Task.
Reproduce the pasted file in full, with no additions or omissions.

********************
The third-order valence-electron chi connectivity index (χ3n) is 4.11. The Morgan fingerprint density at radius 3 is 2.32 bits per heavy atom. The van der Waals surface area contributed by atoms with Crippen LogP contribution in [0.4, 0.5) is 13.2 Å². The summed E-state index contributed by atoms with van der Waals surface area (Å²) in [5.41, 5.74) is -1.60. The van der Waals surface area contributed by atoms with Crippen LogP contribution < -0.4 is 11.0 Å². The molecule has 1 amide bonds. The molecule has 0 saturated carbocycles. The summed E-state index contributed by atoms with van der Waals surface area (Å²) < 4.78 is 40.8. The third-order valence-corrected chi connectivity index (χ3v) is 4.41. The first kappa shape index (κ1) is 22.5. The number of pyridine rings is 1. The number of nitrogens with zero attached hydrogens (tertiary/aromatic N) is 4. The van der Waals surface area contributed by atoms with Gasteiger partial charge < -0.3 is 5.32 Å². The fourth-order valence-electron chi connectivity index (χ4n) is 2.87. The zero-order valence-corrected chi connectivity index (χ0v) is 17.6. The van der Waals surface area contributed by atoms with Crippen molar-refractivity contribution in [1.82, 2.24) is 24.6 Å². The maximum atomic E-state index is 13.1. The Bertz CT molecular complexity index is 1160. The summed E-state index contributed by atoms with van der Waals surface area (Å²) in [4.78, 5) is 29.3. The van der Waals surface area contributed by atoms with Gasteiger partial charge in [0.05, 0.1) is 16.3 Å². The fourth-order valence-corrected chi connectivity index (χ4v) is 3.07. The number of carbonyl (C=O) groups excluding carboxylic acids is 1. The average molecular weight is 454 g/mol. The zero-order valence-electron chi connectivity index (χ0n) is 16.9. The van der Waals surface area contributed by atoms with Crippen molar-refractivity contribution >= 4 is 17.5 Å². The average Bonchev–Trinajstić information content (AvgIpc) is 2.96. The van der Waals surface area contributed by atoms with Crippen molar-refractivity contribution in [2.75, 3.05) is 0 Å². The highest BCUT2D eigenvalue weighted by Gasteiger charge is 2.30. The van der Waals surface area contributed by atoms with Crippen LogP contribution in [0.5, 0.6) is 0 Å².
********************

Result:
The third-order valence-electron chi connectivity index (χ3n) is 4.11. The Morgan fingerprint density at radius 3 is 2.32 bits per heavy atom. The van der Waals surface area contributed by atoms with Crippen LogP contribution in [0.4, 0.5) is 13.2 Å². The summed E-state index contributed by atoms with van der Waals surface area (Å²) in [5.41, 5.74) is -1.60. The van der Waals surface area contributed by atoms with Crippen LogP contribution < -0.4 is 11.0 Å². The molecule has 1 amide bonds. The molecule has 0 saturated carbocycles. The summed E-state index contributed by atoms with van der Waals surface area (Å²) < 4.78 is 40.8. The third-order valence-corrected chi connectivity index (χ3v) is 4.41. The first kappa shape index (κ1) is 22.5. The number of pyridine rings is 1. The number of nitrogens with zero attached hydrogens (tertiary/aromatic N) is 4. The van der Waals surface area contributed by atoms with Gasteiger partial charge < -0.3 is 5.32 Å². The fourth-order valence-electron chi connectivity index (χ4n) is 2.87. The zero-order valence-corrected chi connectivity index (χ0v) is 17.6. The van der Waals surface area contributed by atoms with Crippen molar-refractivity contribution in [1.82, 2.24) is 24.6 Å². The maximum atomic E-state index is 13.1. The Bertz CT molecular complexity index is 1160. The summed E-state index contributed by atoms with van der Waals surface area (Å²) in [4.78, 5) is 29.3. The van der Waals surface area contributed by atoms with Gasteiger partial charge in [0.05, 0.1) is 16.3 Å². The fourth-order valence-corrected chi connectivity index (χ4v) is 3.07. The number of carbonyl (C=O) groups excluding carboxylic acids is 1. The average molecular weight is 454 g/mol. The zero-order valence-electron chi connectivity index (χ0n) is 16.9. The van der Waals surface area contributed by atoms with Crippen molar-refractivity contribution >= 4 is 17.5 Å². The average Bonchev–Trinajstić information content (AvgIpc) is 2.96. The van der Waals surface area contributed by atoms with Crippen molar-refractivity contribution in [2.75, 3.05) is 0 Å². The highest BCUT2D eigenvalue weighted by Gasteiger charge is 2.30. The van der Waals surface area contributed by atoms with Crippen LogP contribution in [0.5, 0.6) is 0 Å².